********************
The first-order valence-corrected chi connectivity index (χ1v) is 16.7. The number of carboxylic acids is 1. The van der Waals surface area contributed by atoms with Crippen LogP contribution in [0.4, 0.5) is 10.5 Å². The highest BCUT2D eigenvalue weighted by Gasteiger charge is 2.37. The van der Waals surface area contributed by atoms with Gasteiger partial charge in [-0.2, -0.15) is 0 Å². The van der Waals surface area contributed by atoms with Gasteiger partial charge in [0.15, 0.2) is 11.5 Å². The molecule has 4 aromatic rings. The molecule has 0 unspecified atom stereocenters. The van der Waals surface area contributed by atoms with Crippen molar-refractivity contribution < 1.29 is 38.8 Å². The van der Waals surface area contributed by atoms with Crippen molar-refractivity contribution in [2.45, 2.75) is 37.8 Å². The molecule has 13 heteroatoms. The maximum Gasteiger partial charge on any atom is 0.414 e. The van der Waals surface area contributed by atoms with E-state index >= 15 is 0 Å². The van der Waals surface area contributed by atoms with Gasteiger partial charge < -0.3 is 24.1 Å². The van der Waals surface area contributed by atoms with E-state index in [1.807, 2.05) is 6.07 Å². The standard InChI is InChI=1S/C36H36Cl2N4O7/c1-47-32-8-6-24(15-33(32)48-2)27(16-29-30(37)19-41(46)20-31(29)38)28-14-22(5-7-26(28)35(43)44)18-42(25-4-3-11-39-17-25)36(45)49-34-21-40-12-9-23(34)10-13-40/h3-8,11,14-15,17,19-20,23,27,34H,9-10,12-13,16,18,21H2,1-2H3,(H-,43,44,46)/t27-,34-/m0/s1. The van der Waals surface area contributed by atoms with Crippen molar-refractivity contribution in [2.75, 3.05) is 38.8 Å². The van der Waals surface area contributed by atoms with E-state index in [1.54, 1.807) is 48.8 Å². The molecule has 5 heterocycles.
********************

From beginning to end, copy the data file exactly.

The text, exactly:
The first-order valence-corrected chi connectivity index (χ1v) is 16.7. The number of carboxylic acids is 1. The van der Waals surface area contributed by atoms with Crippen LogP contribution in [0.4, 0.5) is 10.5 Å². The highest BCUT2D eigenvalue weighted by Gasteiger charge is 2.37. The van der Waals surface area contributed by atoms with Gasteiger partial charge in [-0.2, -0.15) is 0 Å². The van der Waals surface area contributed by atoms with Gasteiger partial charge in [0.15, 0.2) is 11.5 Å². The molecule has 4 aromatic rings. The molecule has 0 unspecified atom stereocenters. The van der Waals surface area contributed by atoms with Crippen molar-refractivity contribution < 1.29 is 38.8 Å². The van der Waals surface area contributed by atoms with Crippen molar-refractivity contribution in [2.45, 2.75) is 37.8 Å². The molecule has 13 heteroatoms. The maximum Gasteiger partial charge on any atom is 0.414 e. The van der Waals surface area contributed by atoms with E-state index >= 15 is 0 Å². The van der Waals surface area contributed by atoms with Gasteiger partial charge < -0.3 is 24.1 Å². The van der Waals surface area contributed by atoms with E-state index in [1.807, 2.05) is 6.07 Å². The standard InChI is InChI=1S/C36H36Cl2N4O7/c1-47-32-8-6-24(15-33(32)48-2)27(16-29-30(37)19-41(46)20-31(29)38)28-14-22(5-7-26(28)35(43)44)18-42(25-4-3-11-39-17-25)36(45)49-34-21-40-12-9-23(34)10-13-40/h3-8,11,14-15,17,19-20,23,27,34H,9-10,12-13,16,18,21H2,1-2H3,(H-,43,44,46)/t27-,34-/m0/s1. The van der Waals surface area contributed by atoms with Crippen molar-refractivity contribution in [2.75, 3.05) is 38.8 Å². The van der Waals surface area contributed by atoms with E-state index in [1.54, 1.807) is 48.8 Å². The molecule has 5 heterocycles.